Forever On Hold

Breast cancer is overwhelming. There are so many issues I’m thinking about right now:

  • Insurance.Yesterday I spent an agonizing amount of time on the phone with GWU hospital, my insurance company, and my
    Frustration.
    This isn't me, but I probably looked like this yesterday.

    oncologist’s office trying to get rid of a $1,000 bill for an MRI that should have been pre-certified. I realize this should be a minor worry in my life right now, especially because we got final path reports and I am THRILLED to have finally confirmed that my cancer was Stage I. But I can’t help feelings of anger that dealing with insurance companies is almost a full-time job and no one can give me straight answers to my questions.

  • Fertility (and insurance). I have decided to go ahead with embryo freezing, along with my boyfriend who I lovingly referred to the other day as my “frozen-baby daddy”. The decision was tough – this is a complicated process that requires a lot of doctor visits, drugs, injections, a minor operation, etc, but the decision feels good because it gives me the best probability of having my own children in the future. I didn’t want to go through chemo, become infertile, look back and say “Why the hell didn’t I freeze my eggs?” Still, the process is already causing me stress and it hasn’t even started. I couldn’t get a straight answer from my insurance company as to whether they cover retrieval and IVF, so I’m applying for financial aid from Sharing Hope for Women program. I also just went off my birth control last month as advised by my radiologist, and I’ve been spotting for the past two days, but as it’s been a bajillion years since I’ve had a period while not on birth control, I have no idea if this is a period or not. Why is it important? Because if it is my period, I gotta get a jump on this egg retrieval process ASAP. TOO FAST, TOO FURIOUS.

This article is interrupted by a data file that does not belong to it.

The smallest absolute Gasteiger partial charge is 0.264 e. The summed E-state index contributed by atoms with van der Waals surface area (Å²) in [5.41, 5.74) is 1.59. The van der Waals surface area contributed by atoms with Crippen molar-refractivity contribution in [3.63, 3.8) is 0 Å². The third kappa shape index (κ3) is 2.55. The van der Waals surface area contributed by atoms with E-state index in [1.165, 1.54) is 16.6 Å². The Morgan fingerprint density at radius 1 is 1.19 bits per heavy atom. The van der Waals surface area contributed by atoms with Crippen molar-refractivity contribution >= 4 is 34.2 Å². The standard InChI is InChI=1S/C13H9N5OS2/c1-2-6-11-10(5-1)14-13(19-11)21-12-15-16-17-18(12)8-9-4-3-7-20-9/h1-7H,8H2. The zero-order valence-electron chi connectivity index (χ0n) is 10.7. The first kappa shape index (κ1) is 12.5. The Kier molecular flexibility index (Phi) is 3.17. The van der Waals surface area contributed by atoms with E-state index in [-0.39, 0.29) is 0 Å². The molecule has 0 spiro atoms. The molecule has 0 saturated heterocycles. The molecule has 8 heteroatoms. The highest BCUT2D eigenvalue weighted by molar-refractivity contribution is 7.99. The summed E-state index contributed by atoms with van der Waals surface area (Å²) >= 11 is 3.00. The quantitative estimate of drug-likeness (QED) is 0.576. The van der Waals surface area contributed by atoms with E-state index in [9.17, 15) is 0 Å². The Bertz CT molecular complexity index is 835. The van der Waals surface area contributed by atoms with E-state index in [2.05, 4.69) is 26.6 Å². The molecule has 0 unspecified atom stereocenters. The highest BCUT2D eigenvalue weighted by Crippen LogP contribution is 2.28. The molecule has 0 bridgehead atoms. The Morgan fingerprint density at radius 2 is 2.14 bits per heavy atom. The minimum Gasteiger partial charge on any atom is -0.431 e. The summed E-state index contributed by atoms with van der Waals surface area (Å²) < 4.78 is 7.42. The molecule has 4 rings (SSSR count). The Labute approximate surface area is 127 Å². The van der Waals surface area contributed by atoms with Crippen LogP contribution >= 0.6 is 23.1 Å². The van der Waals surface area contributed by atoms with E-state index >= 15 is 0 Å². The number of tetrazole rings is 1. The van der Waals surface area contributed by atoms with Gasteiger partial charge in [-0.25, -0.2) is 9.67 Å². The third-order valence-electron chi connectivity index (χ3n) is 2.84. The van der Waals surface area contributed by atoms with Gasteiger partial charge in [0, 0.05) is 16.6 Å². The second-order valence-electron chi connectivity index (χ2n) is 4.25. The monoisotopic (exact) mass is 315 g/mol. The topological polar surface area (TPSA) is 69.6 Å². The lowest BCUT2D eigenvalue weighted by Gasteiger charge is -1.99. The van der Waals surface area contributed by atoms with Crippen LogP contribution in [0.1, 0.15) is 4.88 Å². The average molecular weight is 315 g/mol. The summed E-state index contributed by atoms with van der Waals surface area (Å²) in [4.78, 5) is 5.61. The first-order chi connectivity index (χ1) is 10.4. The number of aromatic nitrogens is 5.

• The skin on my breasts. There are spots on both my breasts that the plastic surgeon “doesn’t like”. I don’t like it either. One very large spot under my nipple on my left breast was turning black and is now a weird brown, and there was a big blister that popped to the right of it. My incision (which is along the bottom fold of my breast) is also iffy. I am terrified of getting necrosis and needing revision surgeries and, if worse comes to worst, losing my expander. On the right side, the problem isn’t as bad but there are some very small areas of imperfection. Come on, skin, pull through!
Does this swirling tornado of crap that comes along with a breast cancer
diagnosis ever die down? It doesn’t help that today is the first day in a long time that I’ve been alone. Both my parents, who have been amazing and taking care of me since my surgery, are working today. My boyfriend is back in DC, also working. And I am all by my lonesome, with my armageddon-worthy thoughts (well… and my JP drains, which feel like my new best buds). 
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Back at home and it…

feels so good. By home, I mean I am at my parents’ house in Philadelphia for two weeks to recover in comfort before I have to return to DC for some follow ups. Thank goodness for teaching hospitals that have spring break – because my doctors will be off, it means I get some much needed time away from the hospital and I get to be in a big, light-filled house with my parents, who are wonderful cooks, instead of in my teeny little apartment in DC with an endless supply of frozen pizza. It’s the small things in life, I tell ya.

Today I am one week post mastectomy and I feel great. As I posted yesterday, the doctor relayed the verbal path report she got from the pathologist, which showed all negative sentinel nodes. They are still waiting for something called an IHC report, which, in rare cases, shows some cancerous cells and can cause them to go back over the other tests they’ve done more carefully, but the surgeon assured me this was only in rare cases. So, as I said, I feel great with all the news we’ve been receiving and with my recovery.

In case you want to see what hot post-mastectomy wear looks like, here’s a pic of me (no face included) wearing my compression bra with the post-mastectomy drains pinned to it. Don’t look if you’re squeamish – the drains are filled with red fluid and I’ve got bruises on my lower belly from the heparin (blood thinner) injections they did at the hospital.